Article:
As a sure sign that cognitive improvement games have gone mainstream, Nicole Kidman has been announced as the new face of Nintendo’s latest ‘brain training’ title.
The idea that mental training will actually help boost your mental skills is relatively new.
It was traditionally thought that the mind and brain just start losing their edge after young adulthood and your best hope was to learn to use your remaining resources more effectively as you age.
However, studies started to appear in the late 1990s suggesting that practicing certain tasks could act as a sort of ‘mental workout’, actually improving mental abilities directly in people with disorders like Alzheimer’s disease and schizophrenia.
Most people weren’t fully convinced of the benefits in healthy older people until a key study was published last year in the Journal of the American Medical Association that showed modest but reliable improvements, even after five years.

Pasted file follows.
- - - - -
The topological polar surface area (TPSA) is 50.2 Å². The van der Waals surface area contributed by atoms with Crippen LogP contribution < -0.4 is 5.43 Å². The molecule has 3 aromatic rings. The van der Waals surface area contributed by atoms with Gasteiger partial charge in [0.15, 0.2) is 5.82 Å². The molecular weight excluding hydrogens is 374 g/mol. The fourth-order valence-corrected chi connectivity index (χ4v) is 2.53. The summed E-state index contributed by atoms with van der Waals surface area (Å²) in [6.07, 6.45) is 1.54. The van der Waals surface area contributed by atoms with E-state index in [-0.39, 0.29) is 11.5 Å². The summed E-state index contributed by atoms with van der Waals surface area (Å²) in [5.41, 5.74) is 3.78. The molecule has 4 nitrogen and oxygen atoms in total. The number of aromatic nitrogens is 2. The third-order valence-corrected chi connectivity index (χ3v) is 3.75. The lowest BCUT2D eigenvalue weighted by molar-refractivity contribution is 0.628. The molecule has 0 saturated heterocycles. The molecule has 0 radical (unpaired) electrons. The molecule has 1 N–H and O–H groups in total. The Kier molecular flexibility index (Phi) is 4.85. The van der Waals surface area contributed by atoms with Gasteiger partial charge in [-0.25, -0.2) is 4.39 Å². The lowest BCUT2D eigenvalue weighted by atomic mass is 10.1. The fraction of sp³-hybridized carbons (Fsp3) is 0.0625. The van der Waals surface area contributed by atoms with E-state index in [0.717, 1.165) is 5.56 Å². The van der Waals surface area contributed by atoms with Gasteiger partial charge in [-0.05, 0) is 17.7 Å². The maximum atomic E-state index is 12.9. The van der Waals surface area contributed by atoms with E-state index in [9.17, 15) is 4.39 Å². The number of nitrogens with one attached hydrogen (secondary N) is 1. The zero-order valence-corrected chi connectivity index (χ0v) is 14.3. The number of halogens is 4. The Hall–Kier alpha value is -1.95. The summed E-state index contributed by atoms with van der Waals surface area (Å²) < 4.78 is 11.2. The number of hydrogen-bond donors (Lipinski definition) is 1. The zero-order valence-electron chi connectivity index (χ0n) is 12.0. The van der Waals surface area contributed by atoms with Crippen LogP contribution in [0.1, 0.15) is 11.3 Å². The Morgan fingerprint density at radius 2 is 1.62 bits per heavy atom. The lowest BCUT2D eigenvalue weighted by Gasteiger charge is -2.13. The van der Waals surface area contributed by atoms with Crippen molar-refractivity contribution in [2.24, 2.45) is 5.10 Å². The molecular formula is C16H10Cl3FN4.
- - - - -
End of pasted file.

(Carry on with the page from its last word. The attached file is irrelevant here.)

The effects were typically small (often too small to be picked up without standard tests), but interestingly, the training also had a knock-on effect on the participants’ ability to look after themselves effectively on a day-to-day basis.
It seems that cognitive training may have a stronger effect in people with mental impairments. A recent review of 17 studies found a positive effect on mental abilities, everyday activities and mood in people with Alzheimer’s.
However, as far as I know, no controlled trials have ever been published on any off-the-shelf ‘brain training’ game, including Nintendo’s. You’d guess from the medical literature that they might have a similar effect, but it’s yet to be shown for sure.
Link to BBC News article ‘Kidman to be new face of Nintendo’.
Link to JAMA article ‘Long-term Effects of Cognitive Training…’